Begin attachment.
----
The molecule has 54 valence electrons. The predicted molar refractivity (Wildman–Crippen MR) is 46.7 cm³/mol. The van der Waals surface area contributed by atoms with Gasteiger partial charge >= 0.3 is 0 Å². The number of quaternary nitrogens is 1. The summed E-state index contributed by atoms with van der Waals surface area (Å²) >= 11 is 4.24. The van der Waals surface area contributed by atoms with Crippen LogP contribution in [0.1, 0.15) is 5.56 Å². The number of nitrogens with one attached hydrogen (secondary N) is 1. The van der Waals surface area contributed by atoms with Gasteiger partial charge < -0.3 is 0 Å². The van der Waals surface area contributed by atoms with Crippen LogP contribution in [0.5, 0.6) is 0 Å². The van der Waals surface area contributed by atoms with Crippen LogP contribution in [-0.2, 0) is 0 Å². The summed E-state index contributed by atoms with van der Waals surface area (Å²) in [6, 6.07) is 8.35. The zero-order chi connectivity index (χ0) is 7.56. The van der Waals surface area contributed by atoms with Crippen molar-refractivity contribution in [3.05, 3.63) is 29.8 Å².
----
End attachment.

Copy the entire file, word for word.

The molecule has 54 valence electrons. The predicted molar refractivity (Wildman–Crippen MR) is 46.7 cm³/mol. The van der Waals surface area contributed by atoms with Gasteiger partial charge >= 0.3 is 0 Å². The number of quaternary nitrogens is 1. The summed E-state index contributed by atoms with van der Waals surface area (Å²) >= 11 is 4.24. The van der Waals surface area contributed by atoms with Crippen LogP contribution in [0.1, 0.15) is 5.56 Å². The number of nitrogens with one attached hydrogen (secondary N) is 1. The van der Waals surface area contributed by atoms with Gasteiger partial charge < -0.3 is 0 Å². The van der Waals surface area contributed by atoms with Crippen LogP contribution in [0.5, 0.6) is 0 Å². The van der Waals surface area contributed by atoms with Crippen LogP contribution in [-0.2, 0) is 0 Å². The summed E-state index contributed by atoms with van der Waals surface area (Å²) in [6, 6.07) is 8.35. The zero-order chi connectivity index (χ0) is 7.56. The van der Waals surface area contributed by atoms with Crippen molar-refractivity contribution in [3.05, 3.63) is 29.8 Å².